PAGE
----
There is also a potential problem for RBUs who do not have sufficient clean capital or UK assets to replace the original foreign income/gains security or the loan. In such situations, and for all new arrangements from 8 August 2014, HMRC will treat the RBU as having made a taxable remittance equal to the lesser of the amount of foreign income/gains used as collateral and the amount of the loan brought to the UK.
There are a number of scenarios where RBUs may be disproportionately impacted by this change. An obvious example of this is an individual who completed a property purchase shortly prior to 4 August and who took out a mortgage secured on non UK income or gains to pay part of the purchase price. Such an individual might not have proceeded with the purchase had they known that they might incur an additional large tax expense, that they might not have budgeted for or be able to afford.
In respect of both existing and new arrangements, there may be no alternative to paying tax on the remittance of foreign income or gains to the UK. Some may even find themselves in the difficult position of having to remit further foreign income and gains just so that they can pay the tax on the original remittance. However, there may be other structuring options that would result in no tax charge, such as identifying a source of capital or UK assets that can be used as collateral. Other options may result in a low tax charge, such as the availability of business investment relief, the wide exemptions for pre 2008 income and double tax treaty relief.
In terms of identifying a different source of collateral, some RBUs may consider offering offshore bonds as security. Whilst it is true that offshore bonds are taxed under the chargeable events regime and so fall outside the remittance basis rules in general, care should be taken in analysing how the premium was funded. If the bond was not funded with pure capital but with foreign income or gains then the use of the offshore bond as collateral for a debt used in the UK (or indeed a simple withdrawal and use of the funds in the UK) would constitute a taxable remittance. Whilst not in the chargeable events regime, similar funding and additional concerns apply with regard to the use of shares in offshore companies as security. Careful advice should therefore be taken with respect to the choice of collateral.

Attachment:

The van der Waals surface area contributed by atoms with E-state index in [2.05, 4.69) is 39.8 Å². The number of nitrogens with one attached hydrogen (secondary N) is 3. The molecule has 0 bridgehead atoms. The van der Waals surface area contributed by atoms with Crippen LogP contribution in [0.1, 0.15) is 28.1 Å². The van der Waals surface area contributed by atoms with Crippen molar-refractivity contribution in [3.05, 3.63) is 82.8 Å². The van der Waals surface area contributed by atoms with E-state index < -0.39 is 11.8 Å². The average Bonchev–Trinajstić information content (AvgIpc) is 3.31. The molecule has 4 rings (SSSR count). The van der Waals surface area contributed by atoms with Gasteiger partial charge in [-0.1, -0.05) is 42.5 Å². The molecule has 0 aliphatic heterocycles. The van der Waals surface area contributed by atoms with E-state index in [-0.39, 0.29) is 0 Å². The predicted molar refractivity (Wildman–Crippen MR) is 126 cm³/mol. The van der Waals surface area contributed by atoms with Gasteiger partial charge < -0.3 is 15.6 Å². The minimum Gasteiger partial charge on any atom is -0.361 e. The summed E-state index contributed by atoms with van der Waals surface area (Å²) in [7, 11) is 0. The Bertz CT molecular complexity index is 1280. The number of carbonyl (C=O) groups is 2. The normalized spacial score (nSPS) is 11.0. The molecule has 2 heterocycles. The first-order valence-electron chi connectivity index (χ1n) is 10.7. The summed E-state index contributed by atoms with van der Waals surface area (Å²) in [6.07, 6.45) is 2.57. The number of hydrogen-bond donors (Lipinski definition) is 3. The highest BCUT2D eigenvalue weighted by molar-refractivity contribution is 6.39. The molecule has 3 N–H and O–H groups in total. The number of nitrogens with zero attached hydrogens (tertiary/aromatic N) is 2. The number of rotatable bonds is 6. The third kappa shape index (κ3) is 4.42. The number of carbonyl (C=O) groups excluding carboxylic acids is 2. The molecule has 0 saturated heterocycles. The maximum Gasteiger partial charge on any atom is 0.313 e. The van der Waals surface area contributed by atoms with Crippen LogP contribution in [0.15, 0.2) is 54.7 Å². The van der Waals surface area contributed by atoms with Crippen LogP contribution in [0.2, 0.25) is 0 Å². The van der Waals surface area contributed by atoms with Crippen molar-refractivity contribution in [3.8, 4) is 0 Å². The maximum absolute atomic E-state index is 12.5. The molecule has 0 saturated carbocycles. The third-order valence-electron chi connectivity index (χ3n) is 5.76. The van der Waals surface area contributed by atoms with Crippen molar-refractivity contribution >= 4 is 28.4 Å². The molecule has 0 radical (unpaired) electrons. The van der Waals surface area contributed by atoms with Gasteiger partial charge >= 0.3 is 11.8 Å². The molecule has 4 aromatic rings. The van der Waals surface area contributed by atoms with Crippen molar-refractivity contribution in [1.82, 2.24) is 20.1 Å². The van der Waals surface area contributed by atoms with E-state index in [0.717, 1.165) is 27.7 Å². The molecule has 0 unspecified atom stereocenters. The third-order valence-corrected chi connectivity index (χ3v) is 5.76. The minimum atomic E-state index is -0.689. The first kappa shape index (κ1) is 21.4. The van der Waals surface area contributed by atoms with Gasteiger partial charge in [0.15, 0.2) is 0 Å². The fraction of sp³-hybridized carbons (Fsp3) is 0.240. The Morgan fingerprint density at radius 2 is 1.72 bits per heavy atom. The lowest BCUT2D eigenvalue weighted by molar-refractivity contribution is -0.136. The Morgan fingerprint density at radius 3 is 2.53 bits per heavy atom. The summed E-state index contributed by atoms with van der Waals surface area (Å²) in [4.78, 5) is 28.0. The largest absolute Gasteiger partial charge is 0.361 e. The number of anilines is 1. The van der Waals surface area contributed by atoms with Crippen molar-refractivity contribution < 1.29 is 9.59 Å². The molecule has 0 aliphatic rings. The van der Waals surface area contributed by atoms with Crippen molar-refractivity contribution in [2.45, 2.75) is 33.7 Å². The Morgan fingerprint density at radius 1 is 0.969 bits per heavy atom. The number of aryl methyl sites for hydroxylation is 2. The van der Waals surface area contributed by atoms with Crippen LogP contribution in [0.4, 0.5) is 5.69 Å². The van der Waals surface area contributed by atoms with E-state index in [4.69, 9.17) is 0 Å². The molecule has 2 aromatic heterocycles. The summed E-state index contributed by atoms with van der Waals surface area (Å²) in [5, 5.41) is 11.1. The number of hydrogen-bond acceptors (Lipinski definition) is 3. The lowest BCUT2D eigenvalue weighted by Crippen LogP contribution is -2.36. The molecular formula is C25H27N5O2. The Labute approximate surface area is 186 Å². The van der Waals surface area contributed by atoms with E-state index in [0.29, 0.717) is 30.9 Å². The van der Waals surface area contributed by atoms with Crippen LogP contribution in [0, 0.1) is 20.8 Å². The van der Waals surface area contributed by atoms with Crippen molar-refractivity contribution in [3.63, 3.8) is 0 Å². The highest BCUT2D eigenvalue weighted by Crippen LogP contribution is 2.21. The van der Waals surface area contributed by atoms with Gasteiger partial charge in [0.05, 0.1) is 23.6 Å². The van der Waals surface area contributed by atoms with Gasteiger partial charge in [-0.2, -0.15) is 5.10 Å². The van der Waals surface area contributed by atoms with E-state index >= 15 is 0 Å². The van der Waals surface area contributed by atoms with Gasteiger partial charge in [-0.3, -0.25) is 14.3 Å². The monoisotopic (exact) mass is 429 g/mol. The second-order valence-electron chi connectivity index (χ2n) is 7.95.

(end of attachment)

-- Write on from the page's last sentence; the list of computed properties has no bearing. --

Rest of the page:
Further thoughts and implications
HMRC’s announcement is controversial, not least because of the way that they have ambushed taxpayers, because it is a sudden and complete about turn from their previously stated position and because the change is retrospective in that it will catch pre-existing arrangements. The change marks a new stage of HMRC’s ongoing attack on tax avoidance techniques and is one of an increasingly long string of examples, including, for example, the case of Gaines-Cooper and his reliance on IR20, which highlights the risk that taxpayers take in relying upon non-binding HMRC guidance in their tax planning.
Within their announcement, HMRC have given an indication into the thought process behind this volte face. It seems that their previous guidance was issued on an erroneous assumption that if HMRC agreed that the use of foreign income and gains as collateral was not a remittance then taxpayers would play fair and repay their loans out of foreign income and gains, thereby making a taxable remittance. Unsurprisingly, many taxpayers chose not to do this and repaid their loans from non-foreign income or gains that would not be charged as a remittance, despite foreign income or gains collateral having been used for the debt. HMRC could therefore not collect any tax. HMRC are now hurriedly attempting to cover up their mistake.
HMRC’s statement also indicates their willingness to unilaterally change their mind about something they previously permitted without needing to resort to a change in legislation to alter the rules or give them new powers. Their ability to do this partly stems from the ambiguities in the original drafting, which should serve as a reminder to all those involved in commenting on draft legislation of the need for precision. The absence of a clear definition of what is meant by “use in relation to” in the remittance basis code remains and will continue to be unclear unless and until the legislation is amended or the point is litigated. As the litigation is so uncertain, it would be a brave (and possibly foolish) taxpayer who would now act contrary to HMRC’s new guidance, use foreign income or gains as collateral for a relevant debt, not declare a remittance and challenge HMRC in the courts on this point.
Clearly, each taxpayer’s circumstances will be different and, in light of the above, all RBUs with existing loan arrangements should contact their tax advisors for a “tax health check” and all RBUs putting such arrangements in place from 4 August 2014 should take careful structuring advice.
If you should have any questions about the issues raised in this blog, please contact a member of our private client team.